Cape Town is a marvelous city, and cruise ships sailing the African coast often either include Cape Town as a port of call or use the city as an embarkation/disembarkation point. South Africa
is a long way from almost everywhere, so visitors need to spend a few days on a pre- or post-cruise visit to Cape Town and the surrounding countryside.
The three days in Cape Town before our Silversea Silver Wind cruise
greatly exceeded my expectations. The things to do and see are varied, the history is riveting, the people are friendly, and the dollar is strong. Below are ten fun things to do and see in and around Cape Town.
Castle of Good Hope (c) Linda Garrison
One way to get your bearings of any new city is to explore the downtown area. Downtown Cape Town is fairly compact and includes some interesting historical sites, diverse architecture, and terrific views of the surrounding mountains and the sea. It's also a good place to find a hotel since it is not too far from Table Mountain, the Victoria & Alfred Waterfront area, Robben Island, and the beaches.
Table Mountain Cable Car (c) Linda Garrison
Table Mountain is the icon of Cape Town and is even included on the city's flag. Many visitors and residents hike to the top of either Table Mountain or nearby Signal Hill. If the weather is clear, this should be your top priority. Don't wait until the next day or even until the afternoon. The clouds can roll in very quickly, making it impossible to see anything. Alternatively, Cape Town is often buffered by strong winds, which closes down the cable car to the top. Whether you hike to the top or wait in line for the cable car, the view at the top is definitely worth the effort.
V&A Waterfront (c) Linda Garrison
The Victoria & Alfred Waterfront complex, usually called the V&A, was named for Queen Victoria and her son Alfred, who once visited Cape Town. The dock area used to be run-down, dirty, and unsafe. Today it is filled with locals and tourists who are browsing in the shops, dining or drinking in the outdoor restaurants and bars that line the harbor, or enjoying entertainment at the amphitheater or in the carnival.
The V&A is only a few minutes cab ride from downtown, and many hotels include a free shuttle to and from the V&A. It's definitely a good place to admire the changing weather over Table Mountain. It's also the starting point for ferry tours to Robben Island.
Nelson Mandela Prison Cell on Robben Island (c) Linda Garrison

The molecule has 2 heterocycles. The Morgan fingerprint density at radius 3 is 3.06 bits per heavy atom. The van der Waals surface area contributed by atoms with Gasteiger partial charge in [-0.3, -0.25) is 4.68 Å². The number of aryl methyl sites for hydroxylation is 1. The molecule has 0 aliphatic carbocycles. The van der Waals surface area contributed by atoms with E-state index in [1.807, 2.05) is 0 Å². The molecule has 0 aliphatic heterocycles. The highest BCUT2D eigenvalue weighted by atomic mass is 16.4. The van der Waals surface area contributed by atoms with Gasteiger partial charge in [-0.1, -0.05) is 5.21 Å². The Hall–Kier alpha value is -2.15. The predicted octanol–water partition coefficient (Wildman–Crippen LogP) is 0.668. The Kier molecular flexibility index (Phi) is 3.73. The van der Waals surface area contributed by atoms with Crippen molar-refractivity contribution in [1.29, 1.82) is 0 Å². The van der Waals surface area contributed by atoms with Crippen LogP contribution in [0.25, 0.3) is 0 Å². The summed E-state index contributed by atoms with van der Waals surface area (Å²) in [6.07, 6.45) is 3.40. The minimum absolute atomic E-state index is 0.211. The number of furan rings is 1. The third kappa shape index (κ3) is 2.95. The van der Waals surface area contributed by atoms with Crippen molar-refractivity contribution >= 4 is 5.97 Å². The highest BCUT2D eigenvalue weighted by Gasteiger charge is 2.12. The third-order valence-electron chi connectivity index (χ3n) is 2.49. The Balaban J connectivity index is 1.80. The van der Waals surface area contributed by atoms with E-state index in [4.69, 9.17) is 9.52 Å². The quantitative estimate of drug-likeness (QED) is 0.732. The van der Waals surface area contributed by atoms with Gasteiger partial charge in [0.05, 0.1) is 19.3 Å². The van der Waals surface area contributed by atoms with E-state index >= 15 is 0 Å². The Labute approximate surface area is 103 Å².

Ferry tours to Robben Island start at the V&A Waterfront. Since the tours fill up quickly, this excursion should be booked in advance at the Robben Island Website
. Travelers don't need a separate tour or guide since the ferry ticket price includes a tour of the island with a former prisoner.
The ferry ride is about 30 minutes each way, and the 2.5 hours on Robben Island pass quickly. The guide takes his group on a bus around the island, describing the history of this small, arid chunk of land that was once a leper colony, military base, and prison. Next, the group tours the maximum security facility where the political prisoners such as Nelson Mandela were held. To learn how the prisoners were treated is a sobering experience.
Cape Town Beach Photo (c) Linda Garrison
In addition to the mountains that dominate Cape Town, the city also has numerous white sandy beaches. The water is cold, so many of the beach goers sit in the sun or wear wetsuits to swim. Surfing and other water sports are popular activities. For those who like to stay in the shade, it's fun to just watch the show on the beach and browse the trendy shops on the beach road.
South Africa Winery Photo (c) Linda Garrison
South Africa has been in the wine business for hundreds of years, and over 200 vineyards are within a day's drive of Cape Town. Pinotage is the only indigenous grape, but the South African vineyards also grow many of the familiar varieties. For those who enjoy wine tastings and seeing beautiful vineyards, a half-day or full-day tour of the wine country of Cape Town can be an enjoyable trip.
Kirstenbosch Gardens (c) Linda Garrison
The Kirstenbosch Botanical Gardens were once part of the estate of Cecil Rhodes. These gardens feature many of the indigenous plants of Africa and the gardens are well-laid out, with fascinating touches. Sitting at the foot of the Table Mountain range, Kirstenbosch's setting is magnificent. The best time to visit the gardens is mid-August to mid-October when many of the spring flowering varieties and proteas bloom, but the gardens are interesting to visit any time of year.
Cape Point Photo (c) Linda Garrison
Cape Point is the end of the Cape Peninsula, which is part of Table Mountain National Park of South Africa. In 2004, Cape Point became part of the 553,000-hectare Cape Floral UNESCO World Heritage Site. Whatever it's called, this day trip from Cape Town is well worth the effort. Tour companies sell half- or full-day tours to Cape Point. Everyone in our van loved seeing the baboons and the desert scenery of the point. A hike up to the lighthouse overlooking the Cape is exhausting, but exhilarating.
Sentinel Overlooks Hout Bay (c) Linda Garrison
A drive around Cape Point should include a stopover at Hout Bay. Tour boats go out into the bay, providing impressive views of the Sentinel and an opportunity to see Duiker Island, the home of thousands of African fur seals and bank commorants. If you are lucky like we were, you might even see hundreds of dolphins leaping as they zip across the bay.
African Penguins at Boulders Beach(c) Linda Garrison
A day trip to Cape Point should also include a stopover at Simon's Town and a visit to Boulders Beach, the home of a colony of African penguins. For those who haven't seen penguins in large numbers in the wild, this is a great way to watch them interact with each other and to see how graceful they are in the water (and how fumbling they are on the land).